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Antonina Pirozhkova dies at 101; common-law widow of Russian writer Isaac Babel

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Antonina Pirozhkova, who was the common-law widow of Russian literary giant Isaac Babel and wrote a well-received memoir that provided a rare glimpse of the persecuted writer's final years in the 1930s, has died. She was 101.

Pirozhkova died Sept. 12 of natural causes at her home in Sarasota, Fla., said her grandson, Andrei Malaev-Babel.

Until her book, "At His Side: The Last Years of Isaac Babel," was published in English in 1996, he was perhaps more famous for how he died than how he had lived. Arrested by the Russian secret police during one of Josef Stalin's campaigns of terror against intellectuals, Babel was executed in 1940. He was 45.

Before the Jewish writer was imprisoned, he had the good fortune to spend his last seven years with Pirozhkova, whose "account of Babel's arrest and disappearance is so moving because she first makes Babel so fantastically alive," Richard Lourie wrote in 1996 in the New York Times.

The "tender memoir" brought him to life "as we could not otherwise have known him: as a jokester, a mimic, a man of boundless curiosity," New York's Buffalo News said in 1996.

"The anguish of loss never leaves me," Pirozhkova wrote near the end of the memoir, which recounts how the couple sat holding hands while officers ransacked their home searching for his papers. She never remarried.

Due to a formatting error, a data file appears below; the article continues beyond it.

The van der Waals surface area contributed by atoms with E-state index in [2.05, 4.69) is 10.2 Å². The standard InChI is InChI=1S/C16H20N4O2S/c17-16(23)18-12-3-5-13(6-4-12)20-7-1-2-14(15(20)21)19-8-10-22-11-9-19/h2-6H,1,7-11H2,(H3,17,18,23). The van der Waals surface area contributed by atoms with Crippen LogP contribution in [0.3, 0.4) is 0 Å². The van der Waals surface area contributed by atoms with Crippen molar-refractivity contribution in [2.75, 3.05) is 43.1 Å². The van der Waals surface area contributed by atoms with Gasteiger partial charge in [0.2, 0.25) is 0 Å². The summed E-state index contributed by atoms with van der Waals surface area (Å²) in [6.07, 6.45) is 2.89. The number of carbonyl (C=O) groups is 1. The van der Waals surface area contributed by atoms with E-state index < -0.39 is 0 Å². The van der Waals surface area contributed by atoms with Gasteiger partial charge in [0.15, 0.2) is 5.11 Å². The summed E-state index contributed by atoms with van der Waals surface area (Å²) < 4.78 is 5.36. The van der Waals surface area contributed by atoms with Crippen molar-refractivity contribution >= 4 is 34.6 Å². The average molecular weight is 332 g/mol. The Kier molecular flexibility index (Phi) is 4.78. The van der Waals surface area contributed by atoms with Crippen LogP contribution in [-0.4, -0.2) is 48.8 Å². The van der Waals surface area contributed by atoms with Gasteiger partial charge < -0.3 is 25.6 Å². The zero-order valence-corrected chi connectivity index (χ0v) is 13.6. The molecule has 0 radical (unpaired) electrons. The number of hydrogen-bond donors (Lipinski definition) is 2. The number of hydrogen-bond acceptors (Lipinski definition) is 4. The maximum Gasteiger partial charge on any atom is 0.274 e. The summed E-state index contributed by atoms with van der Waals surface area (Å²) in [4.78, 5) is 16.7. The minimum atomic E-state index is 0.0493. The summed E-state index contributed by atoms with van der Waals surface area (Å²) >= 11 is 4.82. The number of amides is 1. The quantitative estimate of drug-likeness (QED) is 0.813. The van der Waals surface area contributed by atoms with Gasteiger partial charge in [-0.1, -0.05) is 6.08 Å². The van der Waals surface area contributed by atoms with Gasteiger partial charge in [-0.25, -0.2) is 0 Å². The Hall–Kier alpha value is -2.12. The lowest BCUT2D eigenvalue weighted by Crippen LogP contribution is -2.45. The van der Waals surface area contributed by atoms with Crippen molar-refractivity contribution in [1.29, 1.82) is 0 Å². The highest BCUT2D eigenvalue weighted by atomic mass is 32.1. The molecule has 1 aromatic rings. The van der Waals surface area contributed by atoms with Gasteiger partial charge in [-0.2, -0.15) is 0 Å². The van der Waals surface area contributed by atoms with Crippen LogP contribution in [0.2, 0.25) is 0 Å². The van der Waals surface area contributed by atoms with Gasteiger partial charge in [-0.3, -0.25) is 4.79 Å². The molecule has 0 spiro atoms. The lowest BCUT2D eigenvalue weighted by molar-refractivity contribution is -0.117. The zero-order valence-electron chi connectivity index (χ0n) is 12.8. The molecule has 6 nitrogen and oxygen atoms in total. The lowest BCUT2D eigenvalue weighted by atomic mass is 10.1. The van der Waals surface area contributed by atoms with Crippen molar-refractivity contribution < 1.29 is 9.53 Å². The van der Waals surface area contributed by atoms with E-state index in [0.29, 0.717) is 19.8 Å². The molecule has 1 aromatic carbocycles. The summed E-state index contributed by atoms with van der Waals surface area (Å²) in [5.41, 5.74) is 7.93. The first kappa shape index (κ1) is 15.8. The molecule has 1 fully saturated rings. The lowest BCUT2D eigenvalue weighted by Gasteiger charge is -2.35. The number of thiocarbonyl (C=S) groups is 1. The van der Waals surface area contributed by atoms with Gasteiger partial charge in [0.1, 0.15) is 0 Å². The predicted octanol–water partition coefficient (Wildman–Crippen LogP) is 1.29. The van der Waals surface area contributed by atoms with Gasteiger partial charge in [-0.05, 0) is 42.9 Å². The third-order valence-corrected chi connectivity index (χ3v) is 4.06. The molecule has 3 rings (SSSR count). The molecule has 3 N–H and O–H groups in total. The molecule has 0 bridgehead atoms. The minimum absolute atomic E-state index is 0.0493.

Barely mentioned in the book are her accomplishments. A civil engineer, she helped design Moscow's palatial subway system and worked on intimidating projects in the mountainous Caucasus region.

At 23, she met the 38-year-old Babel, already a famous writer of short stories, at a dinner party. Babel courted her for two years and they lived together as common-law husband and wife for five years, until his arrest in 1939, her grandson said.

Babel never divorced his first wife, who lived in Paris with their daughter. He also had a son from a long-term relationship with another woman in Russia. In 1937, Babel and Pirozhkova had a daughter, Lidiya, who became an architect.

Born in a Siberian village on July 1, 1909, Pirozhkova attended what is now Tomsk Polytechnic University. In 1930, she earned a civil engineering degree and worked in that field until 1965.

For 15 years after Babel's arrest, she tried to find out what had happened to him. She was officially informed of his death in 1954, the same year he was pronounced "rehabilitated" in the eyes of the Soviet regime.

In the 1980s, Pirozhkova oversaw the publication of Babel's "Diary of 1920" and in 1990 finished editing a two-volume definitive collection of his works.

When she felt her husband's reputation had been properly restored, she moved with her daughter to Silver Spring, Md., in 1996 to live with her grandson. The extended family relocated to Florida in 2005.

Shortly before Pirozhkova died, she completed a memoir about her life that her grandson said he plans to get published.

In her late 80s, she had once shared her "rules" for a long and happy life. They included eating less and having "good character."

In addition to her daughter and grandson, Pirozhkova is survived by a great-grandson.

valerie.nelson@latimes.com

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